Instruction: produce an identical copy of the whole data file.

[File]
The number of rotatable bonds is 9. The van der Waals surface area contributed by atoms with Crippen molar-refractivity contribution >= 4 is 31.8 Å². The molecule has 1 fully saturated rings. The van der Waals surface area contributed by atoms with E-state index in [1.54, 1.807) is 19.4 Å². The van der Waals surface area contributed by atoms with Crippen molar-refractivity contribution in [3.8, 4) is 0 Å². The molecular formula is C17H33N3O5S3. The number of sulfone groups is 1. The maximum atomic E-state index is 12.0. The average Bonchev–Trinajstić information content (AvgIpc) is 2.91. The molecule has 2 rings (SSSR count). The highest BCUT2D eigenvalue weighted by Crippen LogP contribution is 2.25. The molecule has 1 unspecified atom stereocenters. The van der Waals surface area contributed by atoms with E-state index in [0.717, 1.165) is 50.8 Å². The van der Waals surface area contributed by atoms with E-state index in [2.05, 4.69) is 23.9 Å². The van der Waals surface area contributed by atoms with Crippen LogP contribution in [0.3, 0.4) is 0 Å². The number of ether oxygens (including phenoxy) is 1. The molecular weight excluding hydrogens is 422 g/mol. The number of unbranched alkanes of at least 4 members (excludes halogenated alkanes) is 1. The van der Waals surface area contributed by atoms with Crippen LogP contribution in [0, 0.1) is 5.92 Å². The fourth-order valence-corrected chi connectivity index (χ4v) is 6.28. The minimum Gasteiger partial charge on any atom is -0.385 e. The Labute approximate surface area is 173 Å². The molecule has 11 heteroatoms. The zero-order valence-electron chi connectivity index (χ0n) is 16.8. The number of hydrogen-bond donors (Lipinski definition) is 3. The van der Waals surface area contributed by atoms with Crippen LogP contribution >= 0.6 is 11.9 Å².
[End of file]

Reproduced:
The number of rotatable bonds is 9. The van der Waals surface area contributed by atoms with Crippen molar-refractivity contribution >= 4 is 31.8 Å². The molecule has 1 fully saturated rings. The van der Waals surface area contributed by atoms with E-state index in [1.54, 1.807) is 19.4 Å². The van der Waals surface area contributed by atoms with Crippen molar-refractivity contribution in [3.8, 4) is 0 Å². The molecular formula is C17H33N3O5S3. The number of sulfone groups is 1. The maximum atomic E-state index is 12.0. The average Bonchev–Trinajstić information content (AvgIpc) is 2.91. The molecule has 2 rings (SSSR count). The highest BCUT2D eigenvalue weighted by Crippen LogP contribution is 2.25. The molecule has 1 unspecified atom stereocenters. The van der Waals surface area contributed by atoms with E-state index in [0.717, 1.165) is 50.8 Å². The van der Waals surface area contributed by atoms with E-state index in [2.05, 4.69) is 23.9 Å². The van der Waals surface area contributed by atoms with Crippen LogP contribution in [0.3, 0.4) is 0 Å². The number of ether oxygens (including phenoxy) is 1. The molecular weight excluding hydrogens is 422 g/mol. The number of unbranched alkanes of at least 4 members (excludes halogenated alkanes) is 1. The van der Waals surface area contributed by atoms with Crippen LogP contribution in [0, 0.1) is 5.92 Å². The fourth-order valence-corrected chi connectivity index (χ4v) is 6.28. The minimum Gasteiger partial charge on any atom is -0.385 e. The Labute approximate surface area is 173 Å². The molecule has 11 heteroatoms. The zero-order valence-electron chi connectivity index (χ0n) is 16.8. The number of hydrogen-bond donors (Lipinski definition) is 3. The van der Waals surface area contributed by atoms with Crippen LogP contribution >= 0.6 is 11.9 Å².